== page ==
‎He followed that up with several antisemitic social media posts, including one that said, “I’m a bit sleepy tonight but when I wake up I’m going death con 3 [sic] on JEWISH PEOPLE.” Then, on October 16, he appeared on Drink Champs, where he took aim at “Jewish media” and “Jewish Zionists,” claiming that “Jewish people have owned the Black voice” and that “the Jewish community, especially in the music industry…they’ll take us and milk us till we die.” (The episode was quickly taken down.) He continued in this vein in an October 17 interview with Chris Cuomo, when he said there is a “Jewish underground media mafia” and that “every celebrity has Jewish people in their contract.” 

As the Anti-Defamation League (ADL) explains, these are all extremely common—and extremely harmful—antisemitic tropes “about alleged Jewish control of money and financial institutions… Overall, Ye's suggestions about Jewish people, holidays and the monetary implications of the two lends credence to the baseless idea that Jews can leverage their power for insidious purposes because of the stronghold they have on financial institutions.” And, this isn’t the first time West has pulled made antisemitic statements. In 2013, he gave a radio interview where he said, “Black people don’t have the same level of connections as Jewish people.” In general, his statements, then and now, play into the idea that Jewish people secretly control the world—and can therefore be blamed for economic crises and all manner of social ills.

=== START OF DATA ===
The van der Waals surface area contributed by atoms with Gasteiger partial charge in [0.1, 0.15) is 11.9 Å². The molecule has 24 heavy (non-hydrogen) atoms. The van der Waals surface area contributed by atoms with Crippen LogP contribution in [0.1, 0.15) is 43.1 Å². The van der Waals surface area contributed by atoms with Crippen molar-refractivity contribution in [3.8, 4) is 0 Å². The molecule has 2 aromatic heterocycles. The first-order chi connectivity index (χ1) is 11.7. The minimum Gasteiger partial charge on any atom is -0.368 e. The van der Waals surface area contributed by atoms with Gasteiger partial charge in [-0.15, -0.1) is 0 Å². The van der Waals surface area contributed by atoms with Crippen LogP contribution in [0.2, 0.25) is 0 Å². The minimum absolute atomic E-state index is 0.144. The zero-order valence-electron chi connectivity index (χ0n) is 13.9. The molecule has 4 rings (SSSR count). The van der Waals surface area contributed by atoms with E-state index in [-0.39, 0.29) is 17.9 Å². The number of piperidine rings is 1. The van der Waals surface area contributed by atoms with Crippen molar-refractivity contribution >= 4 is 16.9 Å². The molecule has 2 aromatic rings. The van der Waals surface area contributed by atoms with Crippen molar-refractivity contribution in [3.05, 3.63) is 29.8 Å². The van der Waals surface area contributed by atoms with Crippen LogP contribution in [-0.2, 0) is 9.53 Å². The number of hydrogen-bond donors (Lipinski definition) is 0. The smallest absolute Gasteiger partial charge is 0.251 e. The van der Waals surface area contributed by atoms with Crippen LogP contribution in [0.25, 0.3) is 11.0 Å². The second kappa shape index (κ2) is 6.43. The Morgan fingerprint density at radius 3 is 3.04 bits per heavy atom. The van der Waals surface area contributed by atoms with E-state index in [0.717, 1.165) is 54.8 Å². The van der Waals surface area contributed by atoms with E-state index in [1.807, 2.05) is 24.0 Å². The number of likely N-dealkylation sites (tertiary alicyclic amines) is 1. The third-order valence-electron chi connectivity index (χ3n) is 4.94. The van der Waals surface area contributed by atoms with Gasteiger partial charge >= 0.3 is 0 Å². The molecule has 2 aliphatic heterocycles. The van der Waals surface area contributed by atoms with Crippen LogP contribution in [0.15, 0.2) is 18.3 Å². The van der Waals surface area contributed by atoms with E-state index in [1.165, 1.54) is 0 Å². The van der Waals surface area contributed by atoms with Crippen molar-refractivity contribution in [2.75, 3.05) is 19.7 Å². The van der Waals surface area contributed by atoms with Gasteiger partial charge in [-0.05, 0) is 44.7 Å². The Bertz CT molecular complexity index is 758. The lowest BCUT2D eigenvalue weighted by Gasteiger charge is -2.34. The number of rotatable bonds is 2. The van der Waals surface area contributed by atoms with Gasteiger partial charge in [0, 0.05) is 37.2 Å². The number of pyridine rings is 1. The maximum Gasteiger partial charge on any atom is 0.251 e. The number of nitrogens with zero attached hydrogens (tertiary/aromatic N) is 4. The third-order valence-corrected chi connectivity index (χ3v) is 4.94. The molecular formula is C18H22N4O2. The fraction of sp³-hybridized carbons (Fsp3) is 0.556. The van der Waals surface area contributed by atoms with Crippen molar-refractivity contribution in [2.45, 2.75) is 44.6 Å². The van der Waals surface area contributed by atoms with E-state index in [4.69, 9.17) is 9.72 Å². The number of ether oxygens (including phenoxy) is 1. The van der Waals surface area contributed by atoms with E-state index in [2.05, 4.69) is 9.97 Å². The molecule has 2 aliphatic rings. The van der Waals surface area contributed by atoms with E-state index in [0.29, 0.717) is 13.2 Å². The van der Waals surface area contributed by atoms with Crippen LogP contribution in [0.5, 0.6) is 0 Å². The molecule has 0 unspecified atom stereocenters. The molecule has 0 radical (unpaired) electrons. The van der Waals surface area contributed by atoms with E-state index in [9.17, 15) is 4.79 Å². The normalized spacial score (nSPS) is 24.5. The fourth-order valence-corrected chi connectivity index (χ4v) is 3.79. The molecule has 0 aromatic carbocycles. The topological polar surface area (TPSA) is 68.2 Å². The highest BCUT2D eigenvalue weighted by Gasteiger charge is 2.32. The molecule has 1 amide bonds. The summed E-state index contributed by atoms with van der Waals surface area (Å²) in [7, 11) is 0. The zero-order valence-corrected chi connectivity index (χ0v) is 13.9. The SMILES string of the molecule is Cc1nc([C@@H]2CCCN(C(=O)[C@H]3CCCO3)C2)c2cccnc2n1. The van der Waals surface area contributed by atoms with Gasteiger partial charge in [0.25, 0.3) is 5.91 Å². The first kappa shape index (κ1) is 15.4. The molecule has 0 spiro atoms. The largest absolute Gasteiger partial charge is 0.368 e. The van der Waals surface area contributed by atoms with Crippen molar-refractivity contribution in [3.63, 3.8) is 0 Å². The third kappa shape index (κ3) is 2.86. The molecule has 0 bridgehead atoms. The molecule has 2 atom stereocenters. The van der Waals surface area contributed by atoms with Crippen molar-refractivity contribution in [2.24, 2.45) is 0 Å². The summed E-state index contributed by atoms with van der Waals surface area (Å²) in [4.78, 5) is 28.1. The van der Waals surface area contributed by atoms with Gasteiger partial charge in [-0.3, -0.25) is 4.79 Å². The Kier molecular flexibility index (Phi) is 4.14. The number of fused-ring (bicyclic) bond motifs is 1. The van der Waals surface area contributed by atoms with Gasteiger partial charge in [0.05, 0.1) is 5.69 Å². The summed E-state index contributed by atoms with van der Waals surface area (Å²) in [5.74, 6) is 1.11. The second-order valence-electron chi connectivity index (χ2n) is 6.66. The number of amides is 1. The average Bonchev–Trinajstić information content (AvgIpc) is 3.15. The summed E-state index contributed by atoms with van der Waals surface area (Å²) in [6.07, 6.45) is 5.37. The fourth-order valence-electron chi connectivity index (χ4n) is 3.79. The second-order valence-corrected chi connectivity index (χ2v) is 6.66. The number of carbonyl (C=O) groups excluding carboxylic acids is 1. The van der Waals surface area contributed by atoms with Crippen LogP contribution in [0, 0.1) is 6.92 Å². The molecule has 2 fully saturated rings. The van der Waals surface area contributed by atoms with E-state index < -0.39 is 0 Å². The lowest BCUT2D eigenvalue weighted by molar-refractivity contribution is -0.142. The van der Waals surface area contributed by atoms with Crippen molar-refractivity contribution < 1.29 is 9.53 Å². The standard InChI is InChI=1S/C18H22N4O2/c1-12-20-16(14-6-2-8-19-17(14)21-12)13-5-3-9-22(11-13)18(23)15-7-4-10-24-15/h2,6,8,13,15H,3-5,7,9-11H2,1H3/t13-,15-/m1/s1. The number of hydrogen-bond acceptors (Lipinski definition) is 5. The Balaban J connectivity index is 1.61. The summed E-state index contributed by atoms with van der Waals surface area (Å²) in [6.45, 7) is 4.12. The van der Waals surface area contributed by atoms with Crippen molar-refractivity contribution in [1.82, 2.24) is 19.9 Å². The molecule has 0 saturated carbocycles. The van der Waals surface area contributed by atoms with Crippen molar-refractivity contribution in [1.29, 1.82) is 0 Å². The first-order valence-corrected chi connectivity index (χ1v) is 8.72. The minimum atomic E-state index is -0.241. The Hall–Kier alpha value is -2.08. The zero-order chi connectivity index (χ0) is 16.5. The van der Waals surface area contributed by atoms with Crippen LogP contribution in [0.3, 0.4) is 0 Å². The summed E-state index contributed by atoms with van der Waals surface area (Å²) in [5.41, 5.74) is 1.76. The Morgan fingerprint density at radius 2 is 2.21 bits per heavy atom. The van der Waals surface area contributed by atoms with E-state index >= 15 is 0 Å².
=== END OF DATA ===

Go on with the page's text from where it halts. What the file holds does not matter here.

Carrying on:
‎Unsurprisingly, white supremacists love West’s comments; “other extremist groups, including White Lives Matter and the Goyim Defense League, have leveraged Ye’s comments to further their own agendas and inspire new propaganda campaigns,” explains the ADL. This is particularly troubling because according to data from 2020 (the most recent year we have stats for), hate crimes are on the rise in Canada and the U.S. Incidents related to religion did decrease in both countries, but Jewish people remain the religious group most likely to experience a hate crime. In fact, in Canada, “hate crimes targeting the Black and Jewish populations remained the most common types of hate crimes reported by police, representing 26% and 13% of all hate crimes, respectively,” according to Statistics Canada. So… the stakes are pretty high, is what I’m trying to say.